declines for 10th graders, specifically.
In 2000, only 38 percent of 12th graders said there was a great risk of
harm associated with trying ecstasy. That figure jumped to 46 percent
in 2001 and again in 2002 to 52 percent. “These changes constitute
unusually rapid changes in this belief and no doubt reflect the effects
of media coverage of adverse events, as well as the efforts of the National
Institute on Drug Abuse to document and disseminate information on the
adverse consequences of using ecstasy,” Johnston says.
Disapproval of ecstasy use rose sharply in all three grades this year,
indicating that peer norms against the use of this drug are strengthening.
The availability of ecstasy, as reported by the students, leveled off
this year following several years of steep increases in availability.
Overall illicit drug use declines
Over the past several years, the proportions of older students reporting
use of any of the illicit drugs held fairly steady, while 8th graders
had been showing a gradual decline. This year, the proportion of students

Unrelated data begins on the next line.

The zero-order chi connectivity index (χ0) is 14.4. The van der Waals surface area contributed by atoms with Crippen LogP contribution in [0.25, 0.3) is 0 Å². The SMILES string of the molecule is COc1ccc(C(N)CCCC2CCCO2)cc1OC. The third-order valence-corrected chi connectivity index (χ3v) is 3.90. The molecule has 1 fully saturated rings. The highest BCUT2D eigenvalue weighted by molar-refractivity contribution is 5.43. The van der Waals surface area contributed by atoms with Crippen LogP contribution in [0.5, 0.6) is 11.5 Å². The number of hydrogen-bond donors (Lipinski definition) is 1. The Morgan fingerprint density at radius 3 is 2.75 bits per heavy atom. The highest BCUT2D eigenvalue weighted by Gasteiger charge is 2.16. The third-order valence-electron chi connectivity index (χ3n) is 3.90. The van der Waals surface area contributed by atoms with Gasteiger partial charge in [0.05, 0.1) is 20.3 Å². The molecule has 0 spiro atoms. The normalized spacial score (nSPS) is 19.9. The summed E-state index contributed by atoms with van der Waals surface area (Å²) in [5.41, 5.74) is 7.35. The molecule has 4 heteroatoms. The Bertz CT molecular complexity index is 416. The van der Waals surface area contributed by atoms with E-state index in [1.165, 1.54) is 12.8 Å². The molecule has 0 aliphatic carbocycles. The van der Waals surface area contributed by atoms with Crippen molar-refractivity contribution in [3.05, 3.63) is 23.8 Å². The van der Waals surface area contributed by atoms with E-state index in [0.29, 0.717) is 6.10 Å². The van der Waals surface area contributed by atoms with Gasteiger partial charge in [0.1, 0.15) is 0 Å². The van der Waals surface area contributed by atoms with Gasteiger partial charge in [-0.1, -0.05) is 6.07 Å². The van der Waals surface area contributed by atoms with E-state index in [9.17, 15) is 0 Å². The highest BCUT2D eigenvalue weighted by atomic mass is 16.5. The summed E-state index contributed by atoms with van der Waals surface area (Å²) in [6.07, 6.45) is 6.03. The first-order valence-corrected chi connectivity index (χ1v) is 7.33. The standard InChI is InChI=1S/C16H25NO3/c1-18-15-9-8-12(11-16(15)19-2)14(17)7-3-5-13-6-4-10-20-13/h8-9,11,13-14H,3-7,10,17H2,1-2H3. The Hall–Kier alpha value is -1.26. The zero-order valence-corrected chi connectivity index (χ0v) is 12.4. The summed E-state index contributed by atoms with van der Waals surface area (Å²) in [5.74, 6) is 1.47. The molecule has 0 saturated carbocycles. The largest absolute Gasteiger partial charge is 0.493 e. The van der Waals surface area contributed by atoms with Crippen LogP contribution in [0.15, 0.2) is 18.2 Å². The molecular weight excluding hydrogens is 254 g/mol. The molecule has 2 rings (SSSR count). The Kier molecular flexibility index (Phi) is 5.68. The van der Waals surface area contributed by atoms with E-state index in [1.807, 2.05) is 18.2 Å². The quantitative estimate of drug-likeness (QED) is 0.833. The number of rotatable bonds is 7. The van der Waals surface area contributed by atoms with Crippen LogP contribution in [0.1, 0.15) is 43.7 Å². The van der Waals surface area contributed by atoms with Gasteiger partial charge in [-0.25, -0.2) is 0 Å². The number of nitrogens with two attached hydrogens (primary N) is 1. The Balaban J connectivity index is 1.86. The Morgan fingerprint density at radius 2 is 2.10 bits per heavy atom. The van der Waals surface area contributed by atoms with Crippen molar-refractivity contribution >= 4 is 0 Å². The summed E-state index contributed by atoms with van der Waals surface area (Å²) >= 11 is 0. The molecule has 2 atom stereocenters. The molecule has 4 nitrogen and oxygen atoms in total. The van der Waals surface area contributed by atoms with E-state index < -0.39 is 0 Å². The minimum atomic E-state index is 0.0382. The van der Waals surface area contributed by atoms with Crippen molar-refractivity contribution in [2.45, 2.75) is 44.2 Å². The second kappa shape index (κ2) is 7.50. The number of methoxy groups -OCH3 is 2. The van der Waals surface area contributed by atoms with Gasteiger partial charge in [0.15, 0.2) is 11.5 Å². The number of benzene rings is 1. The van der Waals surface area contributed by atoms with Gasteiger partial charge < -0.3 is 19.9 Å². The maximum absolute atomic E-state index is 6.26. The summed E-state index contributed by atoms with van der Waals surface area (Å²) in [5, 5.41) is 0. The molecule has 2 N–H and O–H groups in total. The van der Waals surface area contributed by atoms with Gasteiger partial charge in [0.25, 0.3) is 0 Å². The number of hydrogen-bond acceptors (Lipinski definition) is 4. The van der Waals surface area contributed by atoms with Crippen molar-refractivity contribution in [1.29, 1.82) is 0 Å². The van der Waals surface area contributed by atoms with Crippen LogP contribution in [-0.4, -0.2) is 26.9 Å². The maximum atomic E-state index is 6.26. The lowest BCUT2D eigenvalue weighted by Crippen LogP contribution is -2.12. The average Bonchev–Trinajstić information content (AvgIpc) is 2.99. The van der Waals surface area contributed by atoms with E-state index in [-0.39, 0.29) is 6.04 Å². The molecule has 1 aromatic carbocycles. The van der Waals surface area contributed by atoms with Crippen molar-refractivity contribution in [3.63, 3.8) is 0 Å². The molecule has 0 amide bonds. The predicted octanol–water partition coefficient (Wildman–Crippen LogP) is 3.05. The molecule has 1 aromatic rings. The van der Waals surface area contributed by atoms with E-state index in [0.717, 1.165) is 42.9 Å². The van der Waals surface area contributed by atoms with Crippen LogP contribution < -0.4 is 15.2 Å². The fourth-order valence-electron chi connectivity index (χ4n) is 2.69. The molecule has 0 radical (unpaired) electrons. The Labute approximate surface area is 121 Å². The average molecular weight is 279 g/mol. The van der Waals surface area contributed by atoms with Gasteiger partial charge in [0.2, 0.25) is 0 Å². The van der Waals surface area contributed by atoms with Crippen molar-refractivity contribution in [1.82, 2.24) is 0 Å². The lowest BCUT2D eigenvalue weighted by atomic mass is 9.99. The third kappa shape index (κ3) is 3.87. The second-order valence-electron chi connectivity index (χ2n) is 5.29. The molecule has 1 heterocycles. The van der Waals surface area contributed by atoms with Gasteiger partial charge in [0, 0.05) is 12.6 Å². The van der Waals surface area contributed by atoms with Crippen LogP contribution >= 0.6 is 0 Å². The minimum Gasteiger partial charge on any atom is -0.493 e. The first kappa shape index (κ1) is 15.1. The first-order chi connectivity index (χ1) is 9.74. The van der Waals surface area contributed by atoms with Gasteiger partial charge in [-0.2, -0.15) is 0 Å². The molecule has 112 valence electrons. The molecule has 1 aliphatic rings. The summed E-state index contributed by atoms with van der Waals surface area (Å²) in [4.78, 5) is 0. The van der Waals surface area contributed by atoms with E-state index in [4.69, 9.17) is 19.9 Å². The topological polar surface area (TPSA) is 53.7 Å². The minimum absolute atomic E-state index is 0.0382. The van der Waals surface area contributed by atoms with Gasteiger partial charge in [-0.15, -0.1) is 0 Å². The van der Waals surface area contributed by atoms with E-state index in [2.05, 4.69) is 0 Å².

reporting the use of any illicit drug in the prior 12 months (annual prevalence)
declined at all three grade levels, significantly so in grades 8 and 10.
Similar decreases were observed in all three prevalence periods—lifetime,
annual and 30-day.
Specific drugs showing a decline
Marijuana: For 8th graders the annual prevalence of marijuana use
in 2002 of 14.6 percent is down from the recent peak of 18.3 percent in
1996. At 30.3 percent in 2002, annual prevalence for 10th graders is somewhat
below the recent 1997 peak of 34.8 percent, but 12th graders are down
only modestly, from the recent 1997 peak of 38.5 percent to 36.2 percent
While in the past a decrease in marijuana use has generally been preceded